Enter Steve Anderson and Dave Seaman; known collectively as the Brothers in Rhythm, they'd been remixing since the early ‘90s for other artists. The Brothers in Rhythm recast of Let's Get to It's finishing move ("Finer Feelings") clutched that "grown up thing" Minogue was trekking toward. Spurned onward by a fast (and creative) friendship with the Brothers in Rhythm, Minogue signed to the BMG offshoot Deconstruction Records in 1993. Deconstruction was known for its innovative hand in the dance scene.

In the 2003 remastered edition of Kylie Minogue, this 1994 quote from Deconstruction founder Pete Hadfield detailed the acquisition of Minogue: "Kylie is regarded as a trashy disco singer. We regard her as a potential radical dance diva. Any radical dance diva has a home at Deconstruction."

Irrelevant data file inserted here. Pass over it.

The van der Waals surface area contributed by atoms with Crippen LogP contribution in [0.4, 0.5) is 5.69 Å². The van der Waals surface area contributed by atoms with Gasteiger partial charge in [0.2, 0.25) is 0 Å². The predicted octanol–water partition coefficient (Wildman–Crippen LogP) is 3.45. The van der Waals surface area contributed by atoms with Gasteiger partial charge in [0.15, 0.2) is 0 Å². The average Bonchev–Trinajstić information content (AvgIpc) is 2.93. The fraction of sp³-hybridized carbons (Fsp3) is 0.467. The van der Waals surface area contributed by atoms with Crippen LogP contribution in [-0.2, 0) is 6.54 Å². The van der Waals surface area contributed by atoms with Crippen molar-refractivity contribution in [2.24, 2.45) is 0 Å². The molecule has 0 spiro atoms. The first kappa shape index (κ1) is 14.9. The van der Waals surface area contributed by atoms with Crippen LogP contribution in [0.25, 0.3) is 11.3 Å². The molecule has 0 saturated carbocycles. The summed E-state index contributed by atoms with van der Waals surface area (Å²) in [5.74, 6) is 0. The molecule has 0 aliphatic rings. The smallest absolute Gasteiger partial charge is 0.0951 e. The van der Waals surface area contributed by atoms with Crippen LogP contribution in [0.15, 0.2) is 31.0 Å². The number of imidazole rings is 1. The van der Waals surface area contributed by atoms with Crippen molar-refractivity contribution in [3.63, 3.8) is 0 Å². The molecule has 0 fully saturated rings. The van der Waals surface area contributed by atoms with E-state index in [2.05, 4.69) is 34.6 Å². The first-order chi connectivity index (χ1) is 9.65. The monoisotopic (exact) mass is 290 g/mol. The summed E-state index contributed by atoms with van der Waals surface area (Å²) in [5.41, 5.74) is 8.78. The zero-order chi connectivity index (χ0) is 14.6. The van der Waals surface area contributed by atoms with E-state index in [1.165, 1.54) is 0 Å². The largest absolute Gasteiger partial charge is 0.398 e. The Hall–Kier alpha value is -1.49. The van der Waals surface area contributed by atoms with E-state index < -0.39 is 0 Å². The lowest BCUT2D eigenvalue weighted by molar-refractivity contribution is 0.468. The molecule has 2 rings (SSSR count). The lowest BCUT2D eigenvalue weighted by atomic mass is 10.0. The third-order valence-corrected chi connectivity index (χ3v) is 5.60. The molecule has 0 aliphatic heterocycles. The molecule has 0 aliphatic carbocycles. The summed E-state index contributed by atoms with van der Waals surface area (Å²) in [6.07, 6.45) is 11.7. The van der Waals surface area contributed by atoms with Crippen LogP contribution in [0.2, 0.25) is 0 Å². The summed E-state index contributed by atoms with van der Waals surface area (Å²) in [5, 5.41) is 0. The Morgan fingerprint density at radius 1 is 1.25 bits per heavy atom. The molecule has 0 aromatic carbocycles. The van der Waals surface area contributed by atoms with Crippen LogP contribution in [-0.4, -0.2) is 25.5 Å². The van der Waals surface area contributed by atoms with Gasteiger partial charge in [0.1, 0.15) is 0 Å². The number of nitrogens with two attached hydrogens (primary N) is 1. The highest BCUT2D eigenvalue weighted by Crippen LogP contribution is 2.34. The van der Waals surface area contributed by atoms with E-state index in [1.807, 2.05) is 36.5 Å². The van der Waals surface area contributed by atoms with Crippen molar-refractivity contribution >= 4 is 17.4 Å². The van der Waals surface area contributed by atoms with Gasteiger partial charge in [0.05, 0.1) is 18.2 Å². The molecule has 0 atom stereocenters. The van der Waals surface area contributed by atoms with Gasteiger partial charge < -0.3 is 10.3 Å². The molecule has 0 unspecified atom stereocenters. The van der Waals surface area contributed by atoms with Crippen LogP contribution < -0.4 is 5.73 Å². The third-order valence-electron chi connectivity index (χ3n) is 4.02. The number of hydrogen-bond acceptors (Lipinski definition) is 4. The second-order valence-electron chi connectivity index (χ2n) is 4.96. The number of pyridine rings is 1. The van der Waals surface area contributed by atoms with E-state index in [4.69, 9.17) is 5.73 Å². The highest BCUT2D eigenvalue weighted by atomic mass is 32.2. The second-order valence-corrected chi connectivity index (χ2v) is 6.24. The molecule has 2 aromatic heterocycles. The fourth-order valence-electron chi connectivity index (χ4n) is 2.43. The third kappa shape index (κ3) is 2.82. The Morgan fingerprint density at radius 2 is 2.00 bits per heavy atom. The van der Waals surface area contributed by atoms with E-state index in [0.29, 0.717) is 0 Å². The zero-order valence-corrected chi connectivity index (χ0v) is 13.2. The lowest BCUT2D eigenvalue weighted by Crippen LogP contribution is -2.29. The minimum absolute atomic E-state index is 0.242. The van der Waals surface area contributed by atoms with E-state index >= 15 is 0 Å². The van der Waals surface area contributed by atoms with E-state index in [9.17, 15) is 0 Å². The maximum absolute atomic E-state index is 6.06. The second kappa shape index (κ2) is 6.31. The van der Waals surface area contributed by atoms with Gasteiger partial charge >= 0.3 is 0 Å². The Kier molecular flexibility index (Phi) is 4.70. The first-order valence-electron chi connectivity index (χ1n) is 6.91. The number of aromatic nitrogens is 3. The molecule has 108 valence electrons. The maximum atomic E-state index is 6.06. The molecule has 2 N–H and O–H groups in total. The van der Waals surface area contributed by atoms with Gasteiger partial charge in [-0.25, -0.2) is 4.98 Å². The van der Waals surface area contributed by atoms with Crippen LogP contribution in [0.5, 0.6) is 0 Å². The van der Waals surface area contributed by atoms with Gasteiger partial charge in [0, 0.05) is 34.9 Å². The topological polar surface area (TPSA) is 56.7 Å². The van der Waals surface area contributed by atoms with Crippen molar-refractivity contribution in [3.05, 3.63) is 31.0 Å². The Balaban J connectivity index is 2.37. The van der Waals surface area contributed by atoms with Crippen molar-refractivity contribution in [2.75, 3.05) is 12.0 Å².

Was Minogue, who'd spent the better half of her last two records in dance inflected pop (albeit under S-A-W) only going to do a repeat? A closer look at two of Deconstruction's acts, the M People and later Republica, implied something else; the former built bridges between modern disco and rare groove, the latter's rock roar couldn't be categorized as "dance".

Hadfield's slightly erroneous statement sought to tie Minogue to the clout her recent hits had afforded her. Like the M People and (subsequently) Republica, Minogue was to be (re) branded as a pop savant. This remodel was to be done through the music of the ‘90s: hip-hop, acid jazz, R&B, adult contemporary, and club chic; popular music was rife with overlapping mainstream and underground talent.